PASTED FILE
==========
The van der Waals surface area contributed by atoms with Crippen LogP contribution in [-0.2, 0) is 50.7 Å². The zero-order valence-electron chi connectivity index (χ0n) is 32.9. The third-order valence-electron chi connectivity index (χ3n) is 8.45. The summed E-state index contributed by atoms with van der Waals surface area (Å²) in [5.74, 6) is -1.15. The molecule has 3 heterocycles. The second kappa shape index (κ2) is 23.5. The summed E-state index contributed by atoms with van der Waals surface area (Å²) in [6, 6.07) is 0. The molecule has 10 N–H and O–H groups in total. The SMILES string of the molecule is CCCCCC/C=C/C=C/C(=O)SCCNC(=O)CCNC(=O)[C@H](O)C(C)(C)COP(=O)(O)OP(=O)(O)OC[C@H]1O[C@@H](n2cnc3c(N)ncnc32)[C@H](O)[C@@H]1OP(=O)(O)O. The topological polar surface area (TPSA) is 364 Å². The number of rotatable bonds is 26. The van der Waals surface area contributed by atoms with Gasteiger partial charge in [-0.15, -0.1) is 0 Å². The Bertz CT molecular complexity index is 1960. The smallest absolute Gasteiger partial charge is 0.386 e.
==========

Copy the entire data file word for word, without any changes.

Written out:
The van der Waals surface area contributed by atoms with Crippen LogP contribution in [-0.2, 0) is 50.7 Å². The zero-order valence-electron chi connectivity index (χ0n) is 32.9. The third-order valence-electron chi connectivity index (χ3n) is 8.45. The summed E-state index contributed by atoms with van der Waals surface area (Å²) in [5.74, 6) is -1.15. The molecule has 3 heterocycles. The second kappa shape index (κ2) is 23.5. The summed E-state index contributed by atoms with van der Waals surface area (Å²) in [6, 6.07) is 0. The molecule has 10 N–H and O–H groups in total. The SMILES string of the molecule is CCCCCC/C=C/C=C/C(=O)SCCNC(=O)CCNC(=O)[C@H](O)C(C)(C)COP(=O)(O)OP(=O)(O)OC[C@H]1O[C@@H](n2cnc3c(N)ncnc32)[C@H](O)[C@@H]1OP(=O)(O)O. The topological polar surface area (TPSA) is 364 Å². The number of rotatable bonds is 26. The van der Waals surface area contributed by atoms with Gasteiger partial charge in [-0.15, -0.1) is 0 Å². The Bertz CT molecular complexity index is 1960. The smallest absolute Gasteiger partial charge is 0.386 e.